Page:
Last edited by BetteT; 23-09-2017 at 10:27 AM.
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27-09-2017
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Quote:
Originally Posted by arvage View Post
It isn't dead. It moved on. The term "supermodel" for males is no longer relevant. You can't have one model portray hundreds of different brands in an age where fashion is out-differentiating one another. You want a Gucci boy? Think Jack Chambers or Alton Mason. Calvin Klein? Jonas Gloer or Fernando Albaladejo. All of this information is out there ... (***edited). They haven't worked for a brand outside their muses for a long time.
I think the point is more so that no one cares. Before the social media craze took over, you had models that had a fabulous launch season by dominating the runway and then booking several campaigns. Models of that calibre have been replaced by social media friendly models like Jordan Barrett, Luka Sabbat, or Lucky Blue Smith. While a model like Jonas Gloer may have an impressive portfolio, it's not going to land him the type of press the latter generates.

Finally, what are the chances that this current generation of "traditional models" is going to turn out a Clément Chabernaud or Sean O'Pry?

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28-09-2017
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Quote:
Originally Posted by thefashionisto View Post
I think the point is more so that no one cares. Before the social media craze took over, you had models that had a fabulous launch season by dominating the runway and then booking several campaigns. Models of that calibre have been replaced by social media friendly models like Jordan Barrett, Luka Sabbat, or Lucky Blue Smith. While a model like Jonas Gloer may have an impressive portfolio, it's not going to land him the type of press the latter generates.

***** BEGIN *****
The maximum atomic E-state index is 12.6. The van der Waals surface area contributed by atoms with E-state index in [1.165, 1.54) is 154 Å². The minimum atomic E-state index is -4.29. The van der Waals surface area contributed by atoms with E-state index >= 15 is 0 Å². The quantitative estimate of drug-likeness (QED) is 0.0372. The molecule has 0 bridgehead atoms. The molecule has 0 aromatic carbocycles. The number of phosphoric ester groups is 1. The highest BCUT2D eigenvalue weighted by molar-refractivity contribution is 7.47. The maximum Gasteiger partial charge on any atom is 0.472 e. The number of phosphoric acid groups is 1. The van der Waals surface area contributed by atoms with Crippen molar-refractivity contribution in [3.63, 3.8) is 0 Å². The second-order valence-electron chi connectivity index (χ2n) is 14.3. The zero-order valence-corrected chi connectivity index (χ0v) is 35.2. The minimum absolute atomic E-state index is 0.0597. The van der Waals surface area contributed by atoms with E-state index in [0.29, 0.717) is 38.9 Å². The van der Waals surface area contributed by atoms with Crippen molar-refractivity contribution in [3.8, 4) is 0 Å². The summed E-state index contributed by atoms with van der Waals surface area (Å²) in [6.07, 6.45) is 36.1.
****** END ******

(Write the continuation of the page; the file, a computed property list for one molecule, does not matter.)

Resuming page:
Finally, what are the chances that this current generation of "traditional models" is going to turn out a Clement Chabernaud or Sean O'Pry?
I see the point of everyone not caring. That argument is valid but for people in the know of the male modelling industry, these campaigns and runway jobs happen for a reason and if you pay attention you'll know which models are being booked again and again, which agency hosts the best model to book from etc. It's exciting for me but not the general public. So it's a very niche interest in today's age where every kind of information is thrown at you at every possible angle.

But for the social media friendly models, see that's where it gets very conflicting. While Jonas Gloer doesn't generate that much press, his face is seen more on the catwalk and campaigns than the 3 you mentioned. In my opinon, I think the social media star epidemic is blown way out of proportion (in the male model department). No, they're not booked for shows everywhere. No, they're not the faces of that many campaigns. Therefore, they aren't replaced.

But because they generate such a buzz, people think that male models are replaced but tune into any of the shows aired during men's (or even women's for that matter) fashion week and see if they are actually walking. I can open a magazine right now and see Cameron Dallas for D&G. But not for Coach, GUCCI, Dior Homme, Calvin Klein, Prada, Neil Barrett, Loewe, Juun.J, VERSACE, Saint Laurent, Louis Vuitton, Ferragamo, Paul Smith. Those brands are still using traditional models.

Also, while they generate a lot of press, not all brands want that kind of press - as shown above where I listed various brands and who were in their campaigns.

For your last question, I think the idea of success for a male model has changed. You don't need to be in a music video with Taylor Swift to know that you've made it. I think male models are happy enough when they get a campaign, or e-commerce and editorials where they get to fly to exotic places. For males, they're happy with whatever job they get. They don't aspire to be on the cover of so and so magazine or brand. They're very lax in every sense of the word. If they turn out to be the next Clement, it's their luck. They know that the industry is shaky and there aren't as many job opportunities as women's. Their idea of success is much lower than what the general public sets it if not entirely different. Or at least that's my take on it.